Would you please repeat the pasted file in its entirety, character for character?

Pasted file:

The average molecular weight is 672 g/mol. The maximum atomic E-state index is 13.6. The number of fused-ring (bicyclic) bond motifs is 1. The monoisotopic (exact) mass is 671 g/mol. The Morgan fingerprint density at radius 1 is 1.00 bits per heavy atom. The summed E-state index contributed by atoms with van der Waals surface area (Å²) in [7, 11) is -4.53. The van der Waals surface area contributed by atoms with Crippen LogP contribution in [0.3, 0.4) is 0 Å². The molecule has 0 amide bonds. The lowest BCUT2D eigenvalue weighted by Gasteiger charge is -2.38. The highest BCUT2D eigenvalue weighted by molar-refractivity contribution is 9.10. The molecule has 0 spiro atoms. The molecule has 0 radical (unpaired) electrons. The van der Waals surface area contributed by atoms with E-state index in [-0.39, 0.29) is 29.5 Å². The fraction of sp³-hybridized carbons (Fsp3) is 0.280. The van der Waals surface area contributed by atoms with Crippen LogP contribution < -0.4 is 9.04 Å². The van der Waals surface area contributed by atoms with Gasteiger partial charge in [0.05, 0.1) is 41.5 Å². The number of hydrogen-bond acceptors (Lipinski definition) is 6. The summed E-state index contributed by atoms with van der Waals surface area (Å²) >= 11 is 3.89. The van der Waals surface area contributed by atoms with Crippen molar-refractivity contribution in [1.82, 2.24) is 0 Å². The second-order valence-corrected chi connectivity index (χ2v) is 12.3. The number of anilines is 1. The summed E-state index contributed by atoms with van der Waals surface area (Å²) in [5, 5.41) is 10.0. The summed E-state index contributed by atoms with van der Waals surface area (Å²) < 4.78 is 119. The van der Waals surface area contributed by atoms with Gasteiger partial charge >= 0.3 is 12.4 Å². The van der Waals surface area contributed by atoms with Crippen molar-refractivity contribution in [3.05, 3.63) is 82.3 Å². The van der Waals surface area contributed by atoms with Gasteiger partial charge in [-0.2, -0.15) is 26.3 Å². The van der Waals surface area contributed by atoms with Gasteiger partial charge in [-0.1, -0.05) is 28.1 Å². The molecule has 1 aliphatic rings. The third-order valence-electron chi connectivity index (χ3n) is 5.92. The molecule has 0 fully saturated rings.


The average molecular weight is 672 g/mol. The maximum atomic E-state index is 13.6. The number of fused-ring (bicyclic) bond motifs is 1. The monoisotopic (exact) mass is 671 g/mol. The Morgan fingerprint density at radius 1 is 1.00 bits per heavy atom. The summed E-state index contributed by atoms with van der Waals surface area (Å²) in [7, 11) is -4.53. The van der Waals surface area contributed by atoms with Crippen LogP contribution in [0.3, 0.4) is 0 Å². The molecule has 0 amide bonds. The lowest BCUT2D eigenvalue weighted by Gasteiger charge is -2.38. The highest BCUT2D eigenvalue weighted by molar-refractivity contribution is 9.10. The molecule has 0 spiro atoms. The molecule has 0 radical (unpaired) electrons. The van der Waals surface area contributed by atoms with E-state index in [-0.39, 0.29) is 29.5 Å². The fraction of sp³-hybridized carbons (Fsp3) is 0.280. The van der Waals surface area contributed by atoms with Crippen LogP contribution < -0.4 is 9.04 Å². The van der Waals surface area contributed by atoms with Gasteiger partial charge in [0.05, 0.1) is 41.5 Å². The number of hydrogen-bond acceptors (Lipinski definition) is 6. The summed E-state index contributed by atoms with van der Waals surface area (Å²) >= 11 is 3.89. The van der Waals surface area contributed by atoms with Crippen molar-refractivity contribution in [1.82, 2.24) is 0 Å². The second-order valence-corrected chi connectivity index (χ2v) is 12.3. The number of anilines is 1. The summed E-state index contributed by atoms with van der Waals surface area (Å²) in [5, 5.41) is 10.0. The summed E-state index contributed by atoms with van der Waals surface area (Å²) < 4.78 is 119. The van der Waals surface area contributed by atoms with Gasteiger partial charge >= 0.3 is 12.4 Å². The van der Waals surface area contributed by atoms with Crippen molar-refractivity contribution in [3.05, 3.63) is 82.3 Å². The van der Waals surface area contributed by atoms with Gasteiger partial charge in [-0.2, -0.15) is 26.3 Å². The van der Waals surface area contributed by atoms with Gasteiger partial charge in [-0.1, -0.05) is 28.1 Å². The molecule has 1 aliphatic rings. The third-order valence-electron chi connectivity index (χ3n) is 5.92. The molecule has 0 fully saturated rings.